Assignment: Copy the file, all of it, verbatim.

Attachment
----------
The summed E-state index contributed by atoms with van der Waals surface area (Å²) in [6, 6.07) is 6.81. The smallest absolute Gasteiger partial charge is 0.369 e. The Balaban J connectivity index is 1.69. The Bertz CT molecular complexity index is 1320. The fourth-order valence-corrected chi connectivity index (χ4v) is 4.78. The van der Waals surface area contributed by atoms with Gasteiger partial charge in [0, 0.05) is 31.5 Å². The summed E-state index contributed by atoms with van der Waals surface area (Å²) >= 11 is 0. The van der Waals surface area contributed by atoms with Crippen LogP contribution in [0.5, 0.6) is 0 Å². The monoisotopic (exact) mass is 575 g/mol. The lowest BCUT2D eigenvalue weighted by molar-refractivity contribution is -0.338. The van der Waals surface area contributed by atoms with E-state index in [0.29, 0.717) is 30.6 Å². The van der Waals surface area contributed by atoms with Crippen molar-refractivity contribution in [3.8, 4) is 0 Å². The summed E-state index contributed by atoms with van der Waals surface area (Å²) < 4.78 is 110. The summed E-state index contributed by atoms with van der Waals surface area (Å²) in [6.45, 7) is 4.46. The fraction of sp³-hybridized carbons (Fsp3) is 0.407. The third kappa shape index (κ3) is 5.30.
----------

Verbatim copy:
The summed E-state index contributed by atoms with van der Waals surface area (Å²) in [6, 6.07) is 6.81. The smallest absolute Gasteiger partial charge is 0.369 e. The Balaban J connectivity index is 1.69. The Bertz CT molecular complexity index is 1320. The fourth-order valence-corrected chi connectivity index (χ4v) is 4.78. The van der Waals surface area contributed by atoms with Gasteiger partial charge in [0, 0.05) is 31.5 Å². The summed E-state index contributed by atoms with van der Waals surface area (Å²) >= 11 is 0. The van der Waals surface area contributed by atoms with Crippen LogP contribution in [0.5, 0.6) is 0 Å². The monoisotopic (exact) mass is 575 g/mol. The lowest BCUT2D eigenvalue weighted by molar-refractivity contribution is -0.338. The van der Waals surface area contributed by atoms with E-state index in [0.29, 0.717) is 30.6 Å². The van der Waals surface area contributed by atoms with Crippen molar-refractivity contribution in [3.8, 4) is 0 Å². The summed E-state index contributed by atoms with van der Waals surface area (Å²) < 4.78 is 110. The summed E-state index contributed by atoms with van der Waals surface area (Å²) in [6.45, 7) is 4.46. The fraction of sp³-hybridized carbons (Fsp3) is 0.407. The third kappa shape index (κ3) is 5.30.